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Microservices management tools harmonize polyglot chaos

IT ops must replenish its toolkit to standardize infrastructure management and let developers experiment with the latest programming languages and application designs.

IT ops pros must support developer autonomy without losing the efficiency and control of standardized operations and automated application deployments. The answer for many shops is microservices management tools.

In monolithic application environments, IT ops could use an amalgam of app deployment techniques and management and monitoring tools to support developers. But as modern app architectures become increasingly complex and strain corporate networks, IT ops must consolidate their toolkit to create a unified view of apps and the many ways they're written.

"You have to make sure all your services are communicating the same way, so you can use the same tools and have some consistency," said Harrison Harnisch, a Chicago-based staff engineer for Buffer Inc., a social media management platform with a distributed workforce around the U.S. "Otherwise, you end up with a bunch of different tools to debug, and things get really complex really fast."

App deployment templates map microservices rollouts

Companies that successfully transitioned from monoliths to microservices said refactored app designs present an opportunity to streamline deployments through a DevOps pipeline. Microservices management tools, such as Apache Maven and other emerging open source utilities, stamp out uniform app images in such environments, regardless of programming language.

"Whatever you're working with, you check it out and say, 'Maven install,' [and] it's going to by God install it, no matter what language it's in," said Ernest Mueller, director of engineering operations at AlienVault, an IT security firm headquartered in San Mateo, Calif. "If our product team gets a wild hair to write something in Rust next week, as far as we're concerned, [IT ops] shouldn't be in the way of that."

Mueller's team at AlienVault also created two open source command-line utilities: The first, infra-buddy, automatically spins up infrastructure in the AWS cloud when developers check in code; the second, service-buddy, deploys and monitors microservices post-deployment.*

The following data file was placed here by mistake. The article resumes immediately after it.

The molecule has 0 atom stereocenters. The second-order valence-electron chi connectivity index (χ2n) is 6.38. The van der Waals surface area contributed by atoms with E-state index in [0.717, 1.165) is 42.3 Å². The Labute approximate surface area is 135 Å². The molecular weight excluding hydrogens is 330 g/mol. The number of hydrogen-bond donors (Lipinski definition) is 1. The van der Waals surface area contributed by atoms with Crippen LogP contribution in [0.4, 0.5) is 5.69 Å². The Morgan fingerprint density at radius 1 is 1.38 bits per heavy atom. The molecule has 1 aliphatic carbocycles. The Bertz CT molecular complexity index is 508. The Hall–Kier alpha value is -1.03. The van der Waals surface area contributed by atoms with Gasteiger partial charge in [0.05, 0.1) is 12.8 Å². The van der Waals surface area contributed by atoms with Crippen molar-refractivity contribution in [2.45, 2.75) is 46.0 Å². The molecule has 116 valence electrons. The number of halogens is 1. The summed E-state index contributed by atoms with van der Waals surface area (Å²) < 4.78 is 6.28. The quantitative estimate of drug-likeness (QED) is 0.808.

"All of that ops implementation lead time that can take weeks is completely shortcut," Mueller said. "But, of course, you can only do that if you can have bite-size pieces that can be stamped out."

Microservices prompt network architecture shifts

As individual microservices endpoints grow less complex, the external network between them takes on the communication -- and complexity -- previously handled by larger monolithic nodes. This has led some DevOps shops to shift to a service mesh network architecture to programmatically manage networks that support microservices.

"We get this awesome top-line view of the way all our services are running without having to write any code," said Zack Angelo, director of platform engineering at BigCommerce, an e-commerce company based in Austin, Texas, that uses the Linkerd service mesh. "As soon as a service lands in production, we immediately start capturing metrics on it."

If our product team gets a wild hair to write something in Rust next week, as far as we're concerned, [IT ops] shouldn't be in the way of that.
Ernest Muellerdirector of engineering operations, AlienVault

With Linkerd as the foundation for its microservices management tool arsenal, Angelo's team has added an open source remote procedure call utility developed at Google, called gRPC, which standardizes how apps communicate with one another. Service discovery, a process that automatically detects devices and services on the network, is programmatically handled with HashiCorp's Consul.

"We all share the same interfaces, so no matter if we have a Scala team building one service and a PHP team building another, there's common ground," Angelo said. "We don't have to worry about how URLs are structured with a REST service, for example. It all looks very uniform, so we can say with certainty, 'This operation is taking this long, and it's succeeding at this rate, and these are the latencies.'"

Service meshes come with their own management complexity, but other shops have also begun to evaluate service mesh projects such as Istio to add to their portfolio of microservices management tools.

"We're looking to encrypt traffic between services, and Istio will generate certificates out of the box, so two services can talk just to each other and it will encrypt those messages," Buffer's Harnisch said.

Istio service mesh
Istio service mesh architecture

Microservices ramp up IT monitoring demands

Programmatic network management with a service mesh also produces granular, detailed data for troubleshooting the network between microservices nodes. IT ops pros turn to time-series monitoring and log management tools such as Prometheus and the Elastic Stack -- formerly known as the ELK Stack -- to organize and make sense of this data.

"We traditionally use StatsD and Graphite pretty heavily, but we're moving over to Prometheus now, and we've had some really good early experiences with it," BigCommerce's Angelo said. "It puts everybody on the same page for troubleshooting."

Large-scale microservices shops such as eBay have also turned to open source tools in the Elastic stack, because they can be modified to suit their polyglot application monitoring needs. BigCommerce has also accommodated an increase in logs with an Elastic Logstash pipeline that collects log data and routes it through a Kafka data pipeline for consumption by Elasticsearch.

* Information changed after publication

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